Watching the trailer of She-Hulk: Attorney at Law, one would be absolutely willing to believe everything they were getting to Сиалис цена. Perhaps an over glorified sensual scene between two lovers, some great special effects, or less focus on the fan service than on simply a sequel to 2008’s Incredible Hulk. Marvel’s cinematic universe trailers have that unprecedented way of finding some common ground with every other person on the planet, showing you something they are sure you really want to see, and then, as the radical Marvel book instates, they must hype themselves up during the wait to pour every bit of attention into something as they can.
Before getting into this, the story one individual, who has chosen to remain anonymous, had with superheroes according to their testimony didn’t technically have to begin with Disney+. Their first encounter was in very early 2019 and the film Captain America: The First Avenger. When they began viewing the very first frames of this incredible story, they were completely unacquainted with the comic book lore surrounding virtually any superhero. In their eyes the only difference between Superman and other superheroes was that Superman was created first and was ‘more popular’, and the reasons Spider-Man and Batman didn’t have any powers was the reason they were unique to begin with.
So, they naturally were surprised when the superhero action they were expecting didn’t start happening until about the third quarter of the 2-hour WWII film. Instead of a superhuman hero who flew and who had cool abilities, he was basically an enhanced human being who flung a shield like a Frisbee disk, and who fought a tyrannical Palpatine-style hothead known as the Red Skull. It wasn’t about power, or even much action. It was about sentimentality, humility, and courage.
They liked the film. They would love it even more when they realized why the MCU of all franchises seemed to garner more attention than any other, and that was because of it’s incredible shared world aesthetic. Putting Iron Man and Captain America together was the equivalent of putting John Wick and James Bond in the same universe, along with per se Gandalf the Grey; it in a nutshell was doing something so many other companies seemed incapable of having the potential to do. Thanks to the endless amounts of heroes the MCU garnered, more and more began pouring into the following films.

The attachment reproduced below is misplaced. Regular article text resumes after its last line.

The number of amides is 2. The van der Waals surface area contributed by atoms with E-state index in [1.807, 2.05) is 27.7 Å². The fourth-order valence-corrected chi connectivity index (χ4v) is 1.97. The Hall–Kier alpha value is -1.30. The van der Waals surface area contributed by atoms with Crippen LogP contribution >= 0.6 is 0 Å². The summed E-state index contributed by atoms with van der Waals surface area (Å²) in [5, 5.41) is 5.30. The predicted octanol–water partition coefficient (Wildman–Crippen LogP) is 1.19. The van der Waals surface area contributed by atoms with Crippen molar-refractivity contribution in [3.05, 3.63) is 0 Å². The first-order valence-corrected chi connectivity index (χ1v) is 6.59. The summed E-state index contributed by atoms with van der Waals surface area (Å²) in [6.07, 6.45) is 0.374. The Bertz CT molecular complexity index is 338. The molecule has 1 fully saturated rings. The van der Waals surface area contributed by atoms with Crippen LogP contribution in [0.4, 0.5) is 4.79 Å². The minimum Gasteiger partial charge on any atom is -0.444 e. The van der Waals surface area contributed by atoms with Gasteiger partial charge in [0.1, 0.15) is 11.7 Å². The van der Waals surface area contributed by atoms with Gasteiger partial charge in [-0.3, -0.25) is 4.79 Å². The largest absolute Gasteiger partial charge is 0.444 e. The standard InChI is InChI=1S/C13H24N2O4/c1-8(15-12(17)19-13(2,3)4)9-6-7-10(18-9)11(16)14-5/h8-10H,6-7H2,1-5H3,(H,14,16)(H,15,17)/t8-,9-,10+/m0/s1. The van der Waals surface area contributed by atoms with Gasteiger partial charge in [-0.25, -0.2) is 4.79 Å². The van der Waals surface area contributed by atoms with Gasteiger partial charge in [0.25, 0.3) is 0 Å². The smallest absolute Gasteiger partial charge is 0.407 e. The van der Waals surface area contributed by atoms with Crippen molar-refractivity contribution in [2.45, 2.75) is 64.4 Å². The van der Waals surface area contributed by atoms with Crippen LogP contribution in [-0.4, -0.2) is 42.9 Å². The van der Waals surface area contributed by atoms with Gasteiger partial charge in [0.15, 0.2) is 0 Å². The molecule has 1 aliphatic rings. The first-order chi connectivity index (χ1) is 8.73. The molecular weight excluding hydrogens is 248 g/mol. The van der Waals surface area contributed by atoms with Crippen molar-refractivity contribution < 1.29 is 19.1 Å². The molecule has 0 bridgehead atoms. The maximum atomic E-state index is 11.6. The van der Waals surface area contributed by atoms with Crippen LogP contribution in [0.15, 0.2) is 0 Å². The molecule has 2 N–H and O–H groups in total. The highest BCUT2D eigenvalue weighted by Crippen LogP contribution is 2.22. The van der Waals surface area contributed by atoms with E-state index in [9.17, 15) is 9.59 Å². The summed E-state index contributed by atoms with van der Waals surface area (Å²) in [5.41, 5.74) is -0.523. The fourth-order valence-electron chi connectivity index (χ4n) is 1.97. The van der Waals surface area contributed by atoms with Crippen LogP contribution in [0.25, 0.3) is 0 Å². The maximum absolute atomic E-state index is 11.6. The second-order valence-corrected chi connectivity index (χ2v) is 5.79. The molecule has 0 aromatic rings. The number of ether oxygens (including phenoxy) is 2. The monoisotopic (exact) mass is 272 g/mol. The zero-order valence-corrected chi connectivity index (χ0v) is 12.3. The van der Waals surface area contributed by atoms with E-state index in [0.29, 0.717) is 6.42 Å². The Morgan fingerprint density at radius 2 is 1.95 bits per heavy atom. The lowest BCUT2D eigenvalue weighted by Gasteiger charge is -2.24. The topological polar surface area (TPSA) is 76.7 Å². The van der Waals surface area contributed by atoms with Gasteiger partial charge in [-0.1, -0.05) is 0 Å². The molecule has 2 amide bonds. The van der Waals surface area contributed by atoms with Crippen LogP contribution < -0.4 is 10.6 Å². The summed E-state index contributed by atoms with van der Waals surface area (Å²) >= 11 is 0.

After Endgame, however, this individual decided to start looking through comics for more and more potential predictions on how the world of Marvel would keep working. As it turns out, most of the characters in the comic world were far different than the golden-standardized heroes they imagined. Wanda seemed to this person like just a lost girl who needed a hug; her destiny, all too proved in Doctor Strange’s 2022 sequel, was that of a wicked witch who could cartoon-bend reality in the least attractive of manners. Characters like Hulk were downsized and no longer their iconic, heroic alter ego; Spider-Man, who at one point had been the favorite hero of this big brass band, was now taking other versions of Spider-Men like the old favorites Tobey Maguire and turning them into his team members, for no other reason than he somehow has more experience as a Spider-Man than the other two combined, after they fought universe-sized villains like Sandman or Electro.
What disappointed this person the most was the fact that Marvel’s heroes were all-prick, no-perk. The prick of it was that the most irritating features of Marvel’s comics were being inserted into the movies and shows, while the perks – by their words, sexual intimacy and actually exciting fight scenes – seemed to exist less and less. Superheroes to this person had previously been light and humor, not in the lazy, childish sense the MCU introduced, but the noble, right-doing yet humble and caring people you could easily see in a church pastor. It had appeared at first that the extremes for this universe was serious nobility and sacrifice, or simply fun-loving, eye-pleasing entertainment.